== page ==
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BJU Int. 2012 Jul;110(1):28-35. doi: 10.1111/j.1464-410X.2011.10734.x. Epub 2011 Nov 17.

Detection, localisation and characterisation of prostate cancer by prostate HistoScanning(™).

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Division of Surgical and Interventional Science, University College London Hospitals, London, UK.


What's known on the subject? and What does the study add? Prostate cancer is one of the few solid-organ cancers in which imaging is not used in the diagnostic process. Novel functional magnetic resonance imaging techniques offer promise but may not be cost-effective. Prostate HistoScanning(™) (PHS) is an ultrasound-based tissue characterisation technique that has previously shown encouraging results in the detection of clinically significant prostate cancer. The present study reports on the open 'unblinded' phase of a European multicentre study. The prospective 'blind' phase is currently in progress and will determine the value of PHS in a robust fashion overcoming many of the biases inherent in evaluating prostate imaging.


To evaluate the ability of prostate HistoScanning(™) (PHS) an ultrasound (US)-based tissue characterization application, to detect cancer foci by correlating results with detailed radical prostatectomy (RP) histology.


In all, 31 patients with organ-confined prostate cancer, diagnosed on transrectal biopsies taken using US guidance, and scheduled for RP were recruited from six European centres. Before RP three-dimensional (3D) US raw data for PHS analysis was obtained. Histology by Bostwick Laboratories (London) examined sections obtained from whole mounted glands cut every 3-4 mm. Location and volume estimation of cancer foci by PHS were undertaken using two methods; a manual method and an embedded software tool. In this report we evaluate data obtained from a planned open study phase. The second phase of the study is 'blinded', and currently in progress.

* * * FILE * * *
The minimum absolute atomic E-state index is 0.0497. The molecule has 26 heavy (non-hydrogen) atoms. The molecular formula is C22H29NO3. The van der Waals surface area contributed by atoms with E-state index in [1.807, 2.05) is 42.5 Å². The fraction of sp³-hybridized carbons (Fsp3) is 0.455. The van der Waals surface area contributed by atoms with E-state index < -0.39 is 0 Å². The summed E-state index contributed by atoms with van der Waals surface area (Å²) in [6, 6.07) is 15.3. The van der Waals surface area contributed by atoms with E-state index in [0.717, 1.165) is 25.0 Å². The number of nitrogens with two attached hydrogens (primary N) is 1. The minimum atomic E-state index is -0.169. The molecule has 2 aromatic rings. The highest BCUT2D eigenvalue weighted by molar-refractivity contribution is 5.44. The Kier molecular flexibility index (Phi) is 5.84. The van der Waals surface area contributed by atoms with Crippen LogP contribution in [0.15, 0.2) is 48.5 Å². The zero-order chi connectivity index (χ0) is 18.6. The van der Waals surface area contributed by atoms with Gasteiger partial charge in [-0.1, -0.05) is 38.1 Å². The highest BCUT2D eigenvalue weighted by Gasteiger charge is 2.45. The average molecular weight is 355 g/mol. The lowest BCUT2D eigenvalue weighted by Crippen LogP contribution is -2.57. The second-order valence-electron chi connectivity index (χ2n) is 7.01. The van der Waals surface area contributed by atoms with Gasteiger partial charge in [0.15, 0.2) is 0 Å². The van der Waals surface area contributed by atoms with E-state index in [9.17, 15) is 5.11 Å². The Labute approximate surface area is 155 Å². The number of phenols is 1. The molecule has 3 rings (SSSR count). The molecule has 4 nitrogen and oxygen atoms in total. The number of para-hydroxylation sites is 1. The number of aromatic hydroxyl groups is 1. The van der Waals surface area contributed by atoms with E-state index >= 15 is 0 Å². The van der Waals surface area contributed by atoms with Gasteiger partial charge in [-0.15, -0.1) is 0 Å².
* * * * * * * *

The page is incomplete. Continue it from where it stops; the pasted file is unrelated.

31 patients were eligible for this phase. Three patients were excluded from analysis due to inadequate scan acquisition and pathology violations of the standard operating procedure. One patient withdrew from the study after 3D TRUS examination. PHS detected cancer ≥ 0.20 mL in 25/27 prostates (sensitivity 93%). In all, 23 patients had an index focus ≥ 0.5 mL at pathology, of which 21 were identified as ≥ 0.5 mL by PHS using the manual method (sensitivity 91%) and 19 were correctly identified as ≥ 0.5 mL by the embedded tool (sensitivity 83%). In 27 patients, histological analysis found 32 cancerous foci ≥ 0.2 mL, located in 97 of 162 sextants. After sextant analysis, PHS showed a 90% sensitivity and 72% specificity for the localisation of lesions ≥ 0.2 mL within a sextant.


PHS has the ability to identify and locate prostate cancer and consequently may aid in pre-treatment and pre-surgical planning. In men with a lesion identified, it has potential to enable improved targeting, allowing better risk stratification by obtaining more representative cores. However further verification from the results of the blinded phase of this study are awaited.

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